Wednesday, February 16, 2005
women rev up in Arab media
15 February 2005
Women in the Arab Media
by Susannah Tarbush
One only has to look at the media in Saudi Arabia or any other Middle Eastern country to see the increasing presence of women both as media professionals and as a focus of media interest.
The book “Women and Media in the Middle East: Power Through Self-Expression,” recently published by I B Tauris of London, is a major contribution to the study and evaluation of this development.
The book consists of 11 chapters edited by Dr Naomi Sakr, who teaches at the University of Westminster’s School of Media, Arts and Design. Dr Sakr is author of the prize-winning book “Satellite Realms: Transnational Television, Globalization and the Middle East.”
The chapters are informative, thoughtful and eminently readable. In the opening chapter, Sakr gives an overview of the Women-Media Interaction in the Middle East, taking as her starting point the increasing media involvement of women in Saudi Arabia. Never one to take things at face value, Sakr probes behind appearances to examine the political decisions and policy changes related to women’s enhanced media profile.
Sakr explains that the authors of the various chapters explore how different media have been used at different times and in different places to open up possibilities for women or to restrict them.
Gholam Khiabany and Annabelle Sreberny write on the women’s press in contemporary Iran, and Haya al-Mughni and Mary Ann Tetreault contribute a chapter on women and the press in Kuwait.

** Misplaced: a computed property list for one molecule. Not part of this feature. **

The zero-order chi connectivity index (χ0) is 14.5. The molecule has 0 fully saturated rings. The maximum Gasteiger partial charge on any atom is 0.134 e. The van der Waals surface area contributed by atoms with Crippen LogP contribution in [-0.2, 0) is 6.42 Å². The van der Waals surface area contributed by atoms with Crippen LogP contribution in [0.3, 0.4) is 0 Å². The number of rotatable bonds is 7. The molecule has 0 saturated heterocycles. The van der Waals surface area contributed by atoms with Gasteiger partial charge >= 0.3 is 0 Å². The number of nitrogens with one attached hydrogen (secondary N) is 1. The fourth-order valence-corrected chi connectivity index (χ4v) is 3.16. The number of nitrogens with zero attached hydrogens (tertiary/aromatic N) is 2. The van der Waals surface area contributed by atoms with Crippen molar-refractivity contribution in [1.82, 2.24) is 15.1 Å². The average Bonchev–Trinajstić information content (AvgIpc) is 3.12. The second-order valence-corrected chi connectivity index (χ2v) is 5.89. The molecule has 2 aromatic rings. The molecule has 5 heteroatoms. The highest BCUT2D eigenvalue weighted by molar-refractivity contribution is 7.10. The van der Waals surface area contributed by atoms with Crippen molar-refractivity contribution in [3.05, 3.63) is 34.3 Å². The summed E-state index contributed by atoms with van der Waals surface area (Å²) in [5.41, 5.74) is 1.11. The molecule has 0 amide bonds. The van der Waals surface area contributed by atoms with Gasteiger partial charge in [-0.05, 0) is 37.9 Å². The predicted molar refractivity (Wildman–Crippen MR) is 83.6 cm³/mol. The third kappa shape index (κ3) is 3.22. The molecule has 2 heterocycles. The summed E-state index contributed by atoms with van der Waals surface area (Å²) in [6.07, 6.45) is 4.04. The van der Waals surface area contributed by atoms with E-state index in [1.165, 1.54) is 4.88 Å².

Women in Egypt were involved earlier and more deeply in the media than those in any other Arab country. Sonia Dabbous examines women’s rights and women’s journalism in pre-1952 Egypt, and Lina Khatib writes on women as tools of political nationalism in Egyptian political cinema. Sahar Khamis investigates Egyptian rural women’s readings of televised literacy campaigns.
Input on North Africa comes from Zahia Smail Slahi in a chapter on Maghrebi women film-makers. The Palestinian scene is covered by Benaz Somiry-Batrawi in her chapter “Echoes: Gender and Media Challenges in Palestine.” Victoria Firmo-Fontan provides a case study of Lebanon’s Al-Manar TV and the Hezbollah Women’s Association. Deborah L Wheeler weighs up the “blessing and curses” for women of the internet revolution in the Arab World.
In her chapter “Straddling Cultures: Arab Women Journalists at Home and Abroad” Magda Abu-Fadil, Director of the Institute for Professional Journalists at the Lebanese American University in Beirut, profiles seven remarkable Lebanese women journalists. They include Octavia Nasr, senior editor for Arab affairs at CNN, Raghida Dergham, senior diplomatic correspondent in New York for the pan-Arab daily Al-Hayat and Samia Nakhoul, bureau chief of Reuters in the Gulf.
Abu-Fadil writes that Arab women reporters and editors privately admit that they face harassment on the job. “Jealousy by co-workers from both sexes is no different from western models, with the added disadvantage that male colleagues in Arab corporations (who have less experience of working with women in senior positions) may tend to be more chauvinistic and patronizing.”